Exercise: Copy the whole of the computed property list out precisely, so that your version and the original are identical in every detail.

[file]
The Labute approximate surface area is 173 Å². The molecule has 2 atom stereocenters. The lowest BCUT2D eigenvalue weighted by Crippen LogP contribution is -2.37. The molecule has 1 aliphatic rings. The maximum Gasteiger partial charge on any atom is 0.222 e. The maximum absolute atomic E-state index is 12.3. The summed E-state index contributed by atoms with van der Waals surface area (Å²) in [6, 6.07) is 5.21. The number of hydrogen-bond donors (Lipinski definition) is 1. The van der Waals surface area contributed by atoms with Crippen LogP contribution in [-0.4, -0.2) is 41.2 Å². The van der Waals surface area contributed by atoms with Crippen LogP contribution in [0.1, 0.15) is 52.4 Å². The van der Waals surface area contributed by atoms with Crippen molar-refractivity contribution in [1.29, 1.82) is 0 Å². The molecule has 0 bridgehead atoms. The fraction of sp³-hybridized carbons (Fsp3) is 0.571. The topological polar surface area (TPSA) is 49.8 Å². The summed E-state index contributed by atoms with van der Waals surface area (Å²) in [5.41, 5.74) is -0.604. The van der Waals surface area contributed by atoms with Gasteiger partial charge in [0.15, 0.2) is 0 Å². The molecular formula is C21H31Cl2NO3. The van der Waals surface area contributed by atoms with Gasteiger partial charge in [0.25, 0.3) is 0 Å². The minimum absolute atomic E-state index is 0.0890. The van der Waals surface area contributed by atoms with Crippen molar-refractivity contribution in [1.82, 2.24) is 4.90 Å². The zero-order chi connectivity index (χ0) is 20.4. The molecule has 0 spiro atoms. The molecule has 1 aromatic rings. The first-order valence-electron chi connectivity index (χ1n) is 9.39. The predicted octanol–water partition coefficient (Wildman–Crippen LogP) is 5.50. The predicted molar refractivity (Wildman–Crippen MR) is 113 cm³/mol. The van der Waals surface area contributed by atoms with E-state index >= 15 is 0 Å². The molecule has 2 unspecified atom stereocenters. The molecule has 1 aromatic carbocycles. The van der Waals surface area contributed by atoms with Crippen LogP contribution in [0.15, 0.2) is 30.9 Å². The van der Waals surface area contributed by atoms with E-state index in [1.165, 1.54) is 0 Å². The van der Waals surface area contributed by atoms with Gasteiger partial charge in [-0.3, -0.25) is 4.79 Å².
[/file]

The Labute approximate surface area is 173 Å². The molecule has 2 atom stereocenters. The lowest BCUT2D eigenvalue weighted by Crippen LogP contribution is -2.37. The molecule has 1 aliphatic rings. The maximum Gasteiger partial charge on any atom is 0.222 e. The maximum absolute atomic E-state index is 12.3. The summed E-state index contributed by atoms with van der Waals surface area (Å²) in [6, 6.07) is 5.21. The number of hydrogen-bond donors (Lipinski definition) is 1. The van der Waals surface area contributed by atoms with Crippen LogP contribution in [-0.4, -0.2) is 41.2 Å². The van der Waals surface area contributed by atoms with Crippen LogP contribution in [0.1, 0.15) is 52.4 Å². The van der Waals surface area contributed by atoms with Crippen molar-refractivity contribution in [1.29, 1.82) is 0 Å². The molecule has 0 bridgehead atoms. The fraction of sp³-hybridized carbons (Fsp3) is 0.571. The topological polar surface area (TPSA) is 49.8 Å². The summed E-state index contributed by atoms with van der Waals surface area (Å²) in [5.41, 5.74) is -0.604. The van der Waals surface area contributed by atoms with Gasteiger partial charge in [0.15, 0.2) is 0 Å². The molecular formula is C21H31Cl2NO3. The van der Waals surface area contributed by atoms with Gasteiger partial charge in [0.25, 0.3) is 0 Å². The minimum absolute atomic E-state index is 0.0890. The van der Waals surface area contributed by atoms with Crippen molar-refractivity contribution in [1.82, 2.24) is 4.90 Å². The zero-order chi connectivity index (χ0) is 20.4. The molecule has 0 spiro atoms. The molecule has 1 aromatic rings. The first-order valence-electron chi connectivity index (χ1n) is 9.39. The predicted octanol–water partition coefficient (Wildman–Crippen LogP) is 5.50. The predicted molar refractivity (Wildman–Crippen MR) is 113 cm³/mol. The van der Waals surface area contributed by atoms with E-state index >= 15 is 0 Å². The molecule has 2 unspecified atom stereocenters. The molecule has 1 aromatic carbocycles. The van der Waals surface area contributed by atoms with Crippen LogP contribution in [0.15, 0.2) is 30.9 Å². The van der Waals surface area contributed by atoms with E-state index in [1.165, 1.54) is 0 Å². The van der Waals surface area contributed by atoms with Gasteiger partial charge in [-0.3, -0.25) is 4.79 Å².